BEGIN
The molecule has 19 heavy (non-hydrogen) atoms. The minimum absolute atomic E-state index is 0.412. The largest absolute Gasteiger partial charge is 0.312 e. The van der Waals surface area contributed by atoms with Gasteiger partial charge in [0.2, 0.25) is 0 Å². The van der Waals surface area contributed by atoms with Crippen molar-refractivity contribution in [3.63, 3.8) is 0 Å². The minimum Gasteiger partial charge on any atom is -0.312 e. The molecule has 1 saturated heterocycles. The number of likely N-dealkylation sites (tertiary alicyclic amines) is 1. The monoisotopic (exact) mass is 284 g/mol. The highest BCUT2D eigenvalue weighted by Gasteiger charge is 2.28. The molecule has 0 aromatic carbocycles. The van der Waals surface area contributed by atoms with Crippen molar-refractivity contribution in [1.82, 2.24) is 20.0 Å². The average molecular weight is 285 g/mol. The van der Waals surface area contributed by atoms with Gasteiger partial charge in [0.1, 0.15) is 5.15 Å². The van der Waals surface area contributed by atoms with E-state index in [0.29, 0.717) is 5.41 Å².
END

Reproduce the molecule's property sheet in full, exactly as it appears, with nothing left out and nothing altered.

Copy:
The molecule has 19 heavy (non-hydrogen) atoms. The minimum absolute atomic E-state index is 0.412. The largest absolute Gasteiger partial charge is 0.312 e. The van der Waals surface area contributed by atoms with Gasteiger partial charge in [0.2, 0.25) is 0 Å². The van der Waals surface area contributed by atoms with Crippen molar-refractivity contribution in [3.63, 3.8) is 0 Å². The minimum Gasteiger partial charge on any atom is -0.312 e. The molecule has 1 saturated heterocycles. The number of likely N-dealkylation sites (tertiary alicyclic amines) is 1. The monoisotopic (exact) mass is 284 g/mol. The highest BCUT2D eigenvalue weighted by Gasteiger charge is 2.28. The molecule has 0 aromatic carbocycles. The van der Waals surface area contributed by atoms with Crippen molar-refractivity contribution in [1.82, 2.24) is 20.0 Å². The average molecular weight is 285 g/mol. The van der Waals surface area contributed by atoms with Gasteiger partial charge in [0.1, 0.15) is 5.15 Å². The van der Waals surface area contributed by atoms with E-state index in [0.29, 0.717) is 5.41 Å².